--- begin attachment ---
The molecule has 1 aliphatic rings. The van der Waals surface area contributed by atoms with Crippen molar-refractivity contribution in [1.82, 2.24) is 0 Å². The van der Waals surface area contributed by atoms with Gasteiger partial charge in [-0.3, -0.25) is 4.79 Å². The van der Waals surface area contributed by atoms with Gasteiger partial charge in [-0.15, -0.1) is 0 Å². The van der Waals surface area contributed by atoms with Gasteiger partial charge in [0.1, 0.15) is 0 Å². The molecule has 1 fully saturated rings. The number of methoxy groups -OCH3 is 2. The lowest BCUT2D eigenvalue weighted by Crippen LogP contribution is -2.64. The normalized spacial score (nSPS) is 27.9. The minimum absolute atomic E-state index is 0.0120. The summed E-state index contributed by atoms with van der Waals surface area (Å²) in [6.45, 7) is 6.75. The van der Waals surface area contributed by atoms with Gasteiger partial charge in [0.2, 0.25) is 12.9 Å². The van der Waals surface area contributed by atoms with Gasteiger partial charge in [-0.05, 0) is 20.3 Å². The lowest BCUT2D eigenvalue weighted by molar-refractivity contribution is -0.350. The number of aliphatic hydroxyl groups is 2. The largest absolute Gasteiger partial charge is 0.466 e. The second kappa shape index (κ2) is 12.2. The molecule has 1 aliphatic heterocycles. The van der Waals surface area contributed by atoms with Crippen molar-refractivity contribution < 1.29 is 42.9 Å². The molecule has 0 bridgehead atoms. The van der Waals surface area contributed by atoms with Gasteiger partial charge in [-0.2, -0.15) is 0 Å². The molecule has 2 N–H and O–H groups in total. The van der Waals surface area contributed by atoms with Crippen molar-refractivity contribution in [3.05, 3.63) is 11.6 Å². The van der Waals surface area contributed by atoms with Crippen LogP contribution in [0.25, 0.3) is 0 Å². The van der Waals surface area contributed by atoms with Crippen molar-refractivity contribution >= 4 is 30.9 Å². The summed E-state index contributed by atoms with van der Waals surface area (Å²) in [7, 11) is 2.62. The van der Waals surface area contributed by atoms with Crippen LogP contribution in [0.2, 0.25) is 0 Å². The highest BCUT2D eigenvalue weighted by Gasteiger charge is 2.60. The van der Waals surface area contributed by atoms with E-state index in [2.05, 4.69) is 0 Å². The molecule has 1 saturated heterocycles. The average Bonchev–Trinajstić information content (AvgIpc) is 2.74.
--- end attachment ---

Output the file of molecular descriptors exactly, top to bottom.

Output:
The molecule has 1 aliphatic rings. The van der Waals surface area contributed by atoms with Crippen molar-refractivity contribution in [1.82, 2.24) is 0 Å². The van der Waals surface area contributed by atoms with Gasteiger partial charge in [-0.3, -0.25) is 4.79 Å². The van der Waals surface area contributed by atoms with Gasteiger partial charge in [-0.15, -0.1) is 0 Å². The van der Waals surface area contributed by atoms with Gasteiger partial charge in [0.1, 0.15) is 0 Å². The molecule has 1 fully saturated rings. The number of methoxy groups -OCH3 is 2. The lowest BCUT2D eigenvalue weighted by Crippen LogP contribution is -2.64. The normalized spacial score (nSPS) is 27.9. The minimum absolute atomic E-state index is 0.0120. The summed E-state index contributed by atoms with van der Waals surface area (Å²) in [6.45, 7) is 6.75. The van der Waals surface area contributed by atoms with Gasteiger partial charge in [0.2, 0.25) is 12.9 Å². The van der Waals surface area contributed by atoms with Gasteiger partial charge in [-0.05, 0) is 20.3 Å². The lowest BCUT2D eigenvalue weighted by molar-refractivity contribution is -0.350. The number of aliphatic hydroxyl groups is 2. The largest absolute Gasteiger partial charge is 0.466 e. The second kappa shape index (κ2) is 12.2. The molecule has 1 aliphatic heterocycles. The van der Waals surface area contributed by atoms with Crippen molar-refractivity contribution < 1.29 is 42.9 Å². The molecule has 0 bridgehead atoms. The van der Waals surface area contributed by atoms with Gasteiger partial charge in [-0.2, -0.15) is 0 Å². The molecule has 2 N–H and O–H groups in total. The van der Waals surface area contributed by atoms with Crippen molar-refractivity contribution in [3.05, 3.63) is 11.6 Å². The van der Waals surface area contributed by atoms with Crippen LogP contribution in [0.25, 0.3) is 0 Å². The van der Waals surface area contributed by atoms with Crippen molar-refractivity contribution >= 4 is 30.9 Å². The summed E-state index contributed by atoms with van der Waals surface area (Å²) in [7, 11) is 2.62. The van der Waals surface area contributed by atoms with Crippen LogP contribution in [0.2, 0.25) is 0 Å². The highest BCUT2D eigenvalue weighted by Gasteiger charge is 2.60. The van der Waals surface area contributed by atoms with E-state index in [2.05, 4.69) is 0 Å². The molecule has 1 saturated heterocycles. The average Bonchev–Trinajstić information content (AvgIpc) is 2.74.